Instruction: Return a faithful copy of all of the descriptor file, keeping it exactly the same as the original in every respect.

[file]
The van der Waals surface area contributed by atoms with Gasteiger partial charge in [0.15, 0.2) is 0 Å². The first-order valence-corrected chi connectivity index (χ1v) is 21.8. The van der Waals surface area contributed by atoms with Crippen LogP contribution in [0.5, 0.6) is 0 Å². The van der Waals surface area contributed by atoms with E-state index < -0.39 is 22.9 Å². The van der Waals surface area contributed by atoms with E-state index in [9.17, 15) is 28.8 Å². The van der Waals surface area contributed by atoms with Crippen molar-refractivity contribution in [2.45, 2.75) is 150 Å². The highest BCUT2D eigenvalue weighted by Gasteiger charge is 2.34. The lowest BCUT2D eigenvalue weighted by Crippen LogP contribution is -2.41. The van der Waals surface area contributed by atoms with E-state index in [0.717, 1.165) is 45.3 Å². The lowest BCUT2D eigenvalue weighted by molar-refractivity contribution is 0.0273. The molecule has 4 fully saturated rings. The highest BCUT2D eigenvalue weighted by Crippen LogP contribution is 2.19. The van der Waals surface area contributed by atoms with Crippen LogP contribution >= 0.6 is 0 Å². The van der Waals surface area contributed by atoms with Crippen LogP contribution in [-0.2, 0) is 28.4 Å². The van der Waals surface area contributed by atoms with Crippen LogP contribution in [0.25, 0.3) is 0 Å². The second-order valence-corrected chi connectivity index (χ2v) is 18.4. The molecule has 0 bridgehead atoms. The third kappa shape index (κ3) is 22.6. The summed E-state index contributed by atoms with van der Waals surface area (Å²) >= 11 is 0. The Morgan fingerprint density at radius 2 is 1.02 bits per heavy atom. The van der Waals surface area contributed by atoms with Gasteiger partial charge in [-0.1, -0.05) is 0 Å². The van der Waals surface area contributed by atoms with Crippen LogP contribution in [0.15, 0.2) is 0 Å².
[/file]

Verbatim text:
The van der Waals surface area contributed by atoms with Gasteiger partial charge in [0.15, 0.2) is 0 Å². The first-order valence-corrected chi connectivity index (χ1v) is 21.8. The van der Waals surface area contributed by atoms with Crippen LogP contribution in [0.5, 0.6) is 0 Å². The van der Waals surface area contributed by atoms with E-state index < -0.39 is 22.9 Å². The van der Waals surface area contributed by atoms with E-state index in [9.17, 15) is 28.8 Å². The van der Waals surface area contributed by atoms with Crippen molar-refractivity contribution in [2.45, 2.75) is 150 Å². The highest BCUT2D eigenvalue weighted by Gasteiger charge is 2.34. The lowest BCUT2D eigenvalue weighted by Crippen LogP contribution is -2.41. The van der Waals surface area contributed by atoms with E-state index in [0.717, 1.165) is 45.3 Å². The lowest BCUT2D eigenvalue weighted by molar-refractivity contribution is 0.0273. The molecule has 4 fully saturated rings. The highest BCUT2D eigenvalue weighted by Crippen LogP contribution is 2.19. The van der Waals surface area contributed by atoms with Crippen LogP contribution >= 0.6 is 0 Å². The van der Waals surface area contributed by atoms with Crippen LogP contribution in [-0.2, 0) is 28.4 Å². The van der Waals surface area contributed by atoms with Crippen LogP contribution in [0.25, 0.3) is 0 Å². The second-order valence-corrected chi connectivity index (χ2v) is 18.4. The molecule has 0 bridgehead atoms. The third kappa shape index (κ3) is 22.6. The summed E-state index contributed by atoms with van der Waals surface area (Å²) >= 11 is 0. The Morgan fingerprint density at radius 2 is 1.02 bits per heavy atom. The van der Waals surface area contributed by atoms with Gasteiger partial charge in [-0.1, -0.05) is 0 Å². The van der Waals surface area contributed by atoms with Crippen LogP contribution in [0.15, 0.2) is 0 Å².